Michele Bubacco has a raw, gestural approach to painting, with deliberate strokes and a reductive palette that captures the anguish and despair of the figures. The scenes are chaotic, some psychologically disturbing, with imagery that ranges from sexually ambiguous to somewhat aggressive that creates intrigue and mystery with respect to the character’s orientation and situation. Bubacco was born in 1983 on the island of Murano in Venice, Italy and currently resides in Vienna, Austria. After studying painting with the Venetian artist Alessandro Rossi from 2002 until 2004, Bubacco opened a studio in Murano and began to take part in exhibitions in Italy and throughout Europe. A major highlight was the mounting of the monumental painting “Crimson Orchestra” at a satellite exhibition of the Venice Biennale in 2011. Angela Fraleigh’s newest work reconsiders the classic female nude by taking figures from Baroque and Rococo paintings and reexamining their surroundings, attire and gaze. Her paintings are more than sumptuous and beautiful, they also touch upon feminist concerns. By taking the figures out of their objectified and sensual roles, she reveals different possible readings and narratives for the female characters, giving them individuality and confidence. Fraleigh earned her MFA from Yale University and her BFA from Boston University. She has exhibited widely at numerous venues across the US including the Kemper Museum of Contemporary Art, Kansas City, MO, and the Museum of Fine Arts Houston, TX. Fraleigh was awarded several artist-in-residence programs, including the CORE program, MFAH, TX, the Bemis Center for Contemporary Art in Omaha, NE and Frans Masereel Centrum in Kasterlee, Belgium. Emerging in the 1970s, David Humphrey’s paintings come out of Postmodernism. They are hard to categorize with their combination of cartoonish figures, Pop Art sensibility, Surrealism and gestural abstraction. Yet, his unique visual language brings figuration and abstraction together to challenge perceptions and assumptions. In his 35 year career, Humphrey has exhibited throughout the US, Canada and Europe. He has been a recipient of the Rome Prize, American Academy in Rome in 2008, John Simon Guggenheim Memorial Foundation Fellowship in 2002 and two National Endowment for the Arts Fellowships in 1987 and 1995. Humphrey’s artworks are included in the permanent collections of: Museum of Art, Carnegie Institute, Pittsburgh, PA; Cleveland Center for Contemporary Art, OH; Denver Art Museum, CO; Metropolitan Museum of Art, NY; Museum of Fine Art, Boston, MA; and Walker Art Center, Minneapolis, MN. The photo real paintings of Martin Mull critique the idealized Post-War American dream of a safe and happy home life. Those who had the good fortune to realize that dream are paired in his paintings with those who did not, by using a clever device of juxtaposing the two extreme lives in full color versus half tones. Mull studied at the Rhode Island School of Design and has had numerous solo exhibitions across the US. His artworks are included in the permanent collections of Los Angeles County Museum of Art, CA; The Metropolitan Museum of Art, New York, NY; The Brooklyn Museum, New York, NY; Walker Art Center, Minneapolis, MN and The Whitney Museum of American Art, New York, NY, among others. Claire Sherman’s paintings are rooted in the American landscape tradition. However, she does not try to capture the grandure and heroic scale of the outdoors in her artworks. Instead, she focuses on the details in the trees and rocks, transforming them into abstractions that allow the viewer to get lost in the building blocks of the landscape and open another world of possible readings. Sherman studied at the University of Pennsylvania and earned her MFA from The School of the Art Institute of Chicago in 2005. She has exhibited across the US and in Europe with 14 solo exhibitions and her work included in numerous private and corporate collections. Sherman has received many fellowships and residencies and her artwork reviewed in the New York Times, Brooklyn Rail, Hyperallergic and Chicago Tribune, among others.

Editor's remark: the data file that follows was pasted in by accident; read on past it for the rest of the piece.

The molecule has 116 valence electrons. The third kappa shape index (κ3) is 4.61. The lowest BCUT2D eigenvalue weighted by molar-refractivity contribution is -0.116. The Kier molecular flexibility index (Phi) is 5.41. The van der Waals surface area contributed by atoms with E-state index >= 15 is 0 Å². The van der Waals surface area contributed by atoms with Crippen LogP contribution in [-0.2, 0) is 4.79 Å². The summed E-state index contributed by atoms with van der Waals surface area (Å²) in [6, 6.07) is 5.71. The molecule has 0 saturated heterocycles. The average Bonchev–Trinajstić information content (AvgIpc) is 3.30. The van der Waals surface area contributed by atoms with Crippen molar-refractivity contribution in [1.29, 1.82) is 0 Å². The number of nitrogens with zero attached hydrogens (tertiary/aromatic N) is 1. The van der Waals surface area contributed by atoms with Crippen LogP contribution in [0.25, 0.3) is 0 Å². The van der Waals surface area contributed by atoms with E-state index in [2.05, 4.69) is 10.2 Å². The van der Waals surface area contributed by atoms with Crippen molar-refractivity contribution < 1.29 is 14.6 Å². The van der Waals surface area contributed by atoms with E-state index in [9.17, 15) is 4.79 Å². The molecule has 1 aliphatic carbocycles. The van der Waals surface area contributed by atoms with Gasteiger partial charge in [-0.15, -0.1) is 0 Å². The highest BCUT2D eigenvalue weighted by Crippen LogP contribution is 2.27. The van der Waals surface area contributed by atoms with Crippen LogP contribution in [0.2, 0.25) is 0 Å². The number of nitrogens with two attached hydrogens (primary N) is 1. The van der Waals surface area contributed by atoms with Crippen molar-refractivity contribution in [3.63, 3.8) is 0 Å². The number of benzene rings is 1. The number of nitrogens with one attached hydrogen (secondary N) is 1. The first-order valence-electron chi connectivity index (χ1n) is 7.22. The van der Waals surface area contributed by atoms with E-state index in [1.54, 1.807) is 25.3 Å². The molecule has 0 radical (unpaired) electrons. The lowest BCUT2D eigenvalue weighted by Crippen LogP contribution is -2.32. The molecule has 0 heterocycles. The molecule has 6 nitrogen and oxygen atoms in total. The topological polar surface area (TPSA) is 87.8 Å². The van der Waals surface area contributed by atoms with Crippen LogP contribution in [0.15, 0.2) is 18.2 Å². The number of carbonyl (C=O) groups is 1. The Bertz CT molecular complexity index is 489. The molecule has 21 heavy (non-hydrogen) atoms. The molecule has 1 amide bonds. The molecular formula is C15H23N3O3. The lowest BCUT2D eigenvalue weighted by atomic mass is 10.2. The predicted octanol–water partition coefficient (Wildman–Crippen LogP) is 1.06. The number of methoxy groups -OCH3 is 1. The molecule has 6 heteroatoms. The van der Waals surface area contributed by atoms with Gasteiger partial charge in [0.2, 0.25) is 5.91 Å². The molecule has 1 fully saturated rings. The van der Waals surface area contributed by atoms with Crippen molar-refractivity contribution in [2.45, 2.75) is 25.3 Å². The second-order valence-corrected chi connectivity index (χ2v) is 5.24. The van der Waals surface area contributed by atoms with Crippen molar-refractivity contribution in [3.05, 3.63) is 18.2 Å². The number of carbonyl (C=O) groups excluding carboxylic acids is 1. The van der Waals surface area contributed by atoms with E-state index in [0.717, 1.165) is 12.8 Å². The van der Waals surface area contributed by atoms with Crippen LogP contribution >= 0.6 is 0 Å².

DAVID RICHARD GALLERY 544 South Guadalupe Street, Santa Fe, NM 87501 | p (505) 983-9555 GALLERY

www.DavidRichardGallery.com | info@DavidRichardGallery.com